Anne-Mareike Hess

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Strength. Authority. Confidence. These age-old virtues of patriarchal society are the subject of mockery in Anne-Mareike Hess’s solo performance Warrior. Hess redraws the main figures from our male dominated history books (emperors, kings, popes), and incarnates them as a single condensed comic book character. Her interpretation of this caricature is vigorous and uncompromising: with heavy breathing that makes her nostrils clench against her face, imposing gazing that almost makes her eyeballs pop out of her skull, and neurotic tongue rolling, moulding it into her cheeks. She draws the lines of her cartoonish body ever more bold as layers of sponge armour thicken her contours, creating unexpected body extensions and colouring her character in playground chalk pastels. Just like her Spartan cries and ‘chansons de geste’ that echo and amplify into a sacred call to war.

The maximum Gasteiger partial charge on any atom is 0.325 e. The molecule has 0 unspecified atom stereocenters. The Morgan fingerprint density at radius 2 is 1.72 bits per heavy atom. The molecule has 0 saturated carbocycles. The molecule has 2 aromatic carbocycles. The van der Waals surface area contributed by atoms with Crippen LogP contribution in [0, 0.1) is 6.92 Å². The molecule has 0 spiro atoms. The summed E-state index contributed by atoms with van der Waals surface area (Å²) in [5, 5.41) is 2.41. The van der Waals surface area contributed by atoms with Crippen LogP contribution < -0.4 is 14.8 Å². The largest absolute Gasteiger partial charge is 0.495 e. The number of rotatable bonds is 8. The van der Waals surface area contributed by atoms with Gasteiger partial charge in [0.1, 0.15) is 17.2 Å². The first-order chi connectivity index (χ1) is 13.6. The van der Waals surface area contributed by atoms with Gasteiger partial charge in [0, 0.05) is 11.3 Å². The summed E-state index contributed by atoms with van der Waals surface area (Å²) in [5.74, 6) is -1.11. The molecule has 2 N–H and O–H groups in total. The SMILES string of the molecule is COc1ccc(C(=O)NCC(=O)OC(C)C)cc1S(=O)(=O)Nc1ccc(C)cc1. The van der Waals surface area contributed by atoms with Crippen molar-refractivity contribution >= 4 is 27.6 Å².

Jonas Schildermans

It’s so refreshing to see a piece that doesn’t show ugliness as an antithesis to beauty, but rather as the outcome of deeply nuanced research. Anne-Mareike Hess accomplishes this in Warrior. In this mini post-modern opera, Hess embodies a painful, imperfect transformation into an expanded version of herself, not only through the sequential layering of oversized foam armour, but also through electrified pop-and-locks and grounded power poses. Deliberate, exaggerated breathing, beatboxing, coughing, throat-clearing and strong, activated vocals reverberate against the rafters. It’s not always comfortable to watch her box and bend, not because you’re embarrassed for her, but because the struggle is so relatable.

Maybe ugliness isn’t the right word here. The work is not ugly. Hess is not ugly. Her voice is not ugly. It’s impressive. It’s fierce. It’s vulnerable. Sometimes sad. But in the end, she’s made it through: calmer, wiser, stronger.

Zee Hartmann